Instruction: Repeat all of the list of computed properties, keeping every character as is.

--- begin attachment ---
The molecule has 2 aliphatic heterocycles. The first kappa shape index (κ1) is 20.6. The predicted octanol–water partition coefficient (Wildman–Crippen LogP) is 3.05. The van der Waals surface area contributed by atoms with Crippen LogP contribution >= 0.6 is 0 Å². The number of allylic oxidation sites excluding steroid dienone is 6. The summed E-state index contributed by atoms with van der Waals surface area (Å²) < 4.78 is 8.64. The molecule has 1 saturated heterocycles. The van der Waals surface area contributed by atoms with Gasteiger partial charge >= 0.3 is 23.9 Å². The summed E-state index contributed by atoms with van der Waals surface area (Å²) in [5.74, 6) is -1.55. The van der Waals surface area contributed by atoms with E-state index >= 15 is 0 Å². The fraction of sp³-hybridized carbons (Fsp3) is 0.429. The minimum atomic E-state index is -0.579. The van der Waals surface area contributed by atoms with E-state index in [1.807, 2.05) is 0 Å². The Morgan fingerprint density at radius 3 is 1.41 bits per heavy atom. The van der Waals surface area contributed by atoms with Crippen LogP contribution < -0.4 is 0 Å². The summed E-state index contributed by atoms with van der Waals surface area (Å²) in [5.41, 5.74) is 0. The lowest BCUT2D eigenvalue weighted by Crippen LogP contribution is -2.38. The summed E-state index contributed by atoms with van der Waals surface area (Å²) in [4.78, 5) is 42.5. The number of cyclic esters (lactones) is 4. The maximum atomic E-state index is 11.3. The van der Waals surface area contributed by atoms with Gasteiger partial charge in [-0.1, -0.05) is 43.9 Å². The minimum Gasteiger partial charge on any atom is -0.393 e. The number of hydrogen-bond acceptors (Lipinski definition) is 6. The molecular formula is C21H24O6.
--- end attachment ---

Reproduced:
The molecule has 2 aliphatic heterocycles. The first kappa shape index (κ1) is 20.6. The predicted octanol–water partition coefficient (Wildman–Crippen LogP) is 3.05. The van der Waals surface area contributed by atoms with Crippen LogP contribution >= 0.6 is 0 Å². The number of allylic oxidation sites excluding steroid dienone is 6. The summed E-state index contributed by atoms with van der Waals surface area (Å²) < 4.78 is 8.64. The molecule has 1 saturated heterocycles. The van der Waals surface area contributed by atoms with Gasteiger partial charge >= 0.3 is 23.9 Å². The summed E-state index contributed by atoms with van der Waals surface area (Å²) in [5.74, 6) is -1.55. The van der Waals surface area contributed by atoms with E-state index >= 15 is 0 Å². The fraction of sp³-hybridized carbons (Fsp3) is 0.429. The minimum atomic E-state index is -0.579. The van der Waals surface area contributed by atoms with E-state index in [1.807, 2.05) is 0 Å². The Morgan fingerprint density at radius 3 is 1.41 bits per heavy atom. The van der Waals surface area contributed by atoms with Crippen LogP contribution < -0.4 is 0 Å². The summed E-state index contributed by atoms with van der Waals surface area (Å²) in [5.41, 5.74) is 0. The lowest BCUT2D eigenvalue weighted by Crippen LogP contribution is -2.38. The summed E-state index contributed by atoms with van der Waals surface area (Å²) in [4.78, 5) is 42.5. The number of cyclic esters (lactones) is 4. The maximum atomic E-state index is 11.3. The van der Waals surface area contributed by atoms with Gasteiger partial charge in [-0.1, -0.05) is 43.9 Å². The minimum Gasteiger partial charge on any atom is -0.393 e. The number of hydrogen-bond acceptors (Lipinski definition) is 6. The molecular formula is C21H24O6.